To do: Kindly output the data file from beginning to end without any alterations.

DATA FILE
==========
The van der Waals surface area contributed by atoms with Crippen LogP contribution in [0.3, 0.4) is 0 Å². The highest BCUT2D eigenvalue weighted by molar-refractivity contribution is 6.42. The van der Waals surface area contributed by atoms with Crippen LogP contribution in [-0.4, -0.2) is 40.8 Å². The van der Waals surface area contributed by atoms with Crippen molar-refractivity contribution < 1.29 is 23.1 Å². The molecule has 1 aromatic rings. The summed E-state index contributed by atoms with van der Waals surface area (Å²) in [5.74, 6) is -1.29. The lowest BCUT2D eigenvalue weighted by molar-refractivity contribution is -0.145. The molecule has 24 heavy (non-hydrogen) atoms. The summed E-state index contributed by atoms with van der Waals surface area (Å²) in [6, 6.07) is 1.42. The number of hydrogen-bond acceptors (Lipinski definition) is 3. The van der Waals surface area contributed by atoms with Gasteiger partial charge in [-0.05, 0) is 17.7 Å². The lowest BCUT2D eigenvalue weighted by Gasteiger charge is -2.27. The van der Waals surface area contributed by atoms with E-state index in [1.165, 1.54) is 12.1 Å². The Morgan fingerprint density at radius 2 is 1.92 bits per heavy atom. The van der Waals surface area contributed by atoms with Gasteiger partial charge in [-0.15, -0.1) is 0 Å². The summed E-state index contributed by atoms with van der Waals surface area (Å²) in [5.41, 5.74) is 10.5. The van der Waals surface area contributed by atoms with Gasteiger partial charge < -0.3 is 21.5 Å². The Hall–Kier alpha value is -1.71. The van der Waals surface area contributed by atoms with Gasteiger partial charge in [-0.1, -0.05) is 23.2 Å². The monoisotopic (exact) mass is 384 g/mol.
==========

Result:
The van der Waals surface area contributed by atoms with Crippen LogP contribution in [0.3, 0.4) is 0 Å². The highest BCUT2D eigenvalue weighted by molar-refractivity contribution is 6.42. The van der Waals surface area contributed by atoms with Crippen LogP contribution in [-0.4, -0.2) is 40.8 Å². The van der Waals surface area contributed by atoms with Crippen molar-refractivity contribution < 1.29 is 23.1 Å². The molecule has 1 aromatic rings. The summed E-state index contributed by atoms with van der Waals surface area (Å²) in [5.74, 6) is -1.29. The lowest BCUT2D eigenvalue weighted by molar-refractivity contribution is -0.145. The molecule has 24 heavy (non-hydrogen) atoms. The summed E-state index contributed by atoms with van der Waals surface area (Å²) in [6, 6.07) is 1.42. The number of hydrogen-bond acceptors (Lipinski definition) is 3. The van der Waals surface area contributed by atoms with Gasteiger partial charge in [-0.05, 0) is 17.7 Å². The lowest BCUT2D eigenvalue weighted by Gasteiger charge is -2.27. The van der Waals surface area contributed by atoms with E-state index in [1.165, 1.54) is 12.1 Å². The Morgan fingerprint density at radius 2 is 1.92 bits per heavy atom. The van der Waals surface area contributed by atoms with Gasteiger partial charge in [-0.15, -0.1) is 0 Å². The summed E-state index contributed by atoms with van der Waals surface area (Å²) in [5.41, 5.74) is 10.5. The van der Waals surface area contributed by atoms with Gasteiger partial charge < -0.3 is 21.5 Å². The Hall–Kier alpha value is -1.71. The van der Waals surface area contributed by atoms with Gasteiger partial charge in [-0.1, -0.05) is 23.2 Å². The monoisotopic (exact) mass is 384 g/mol.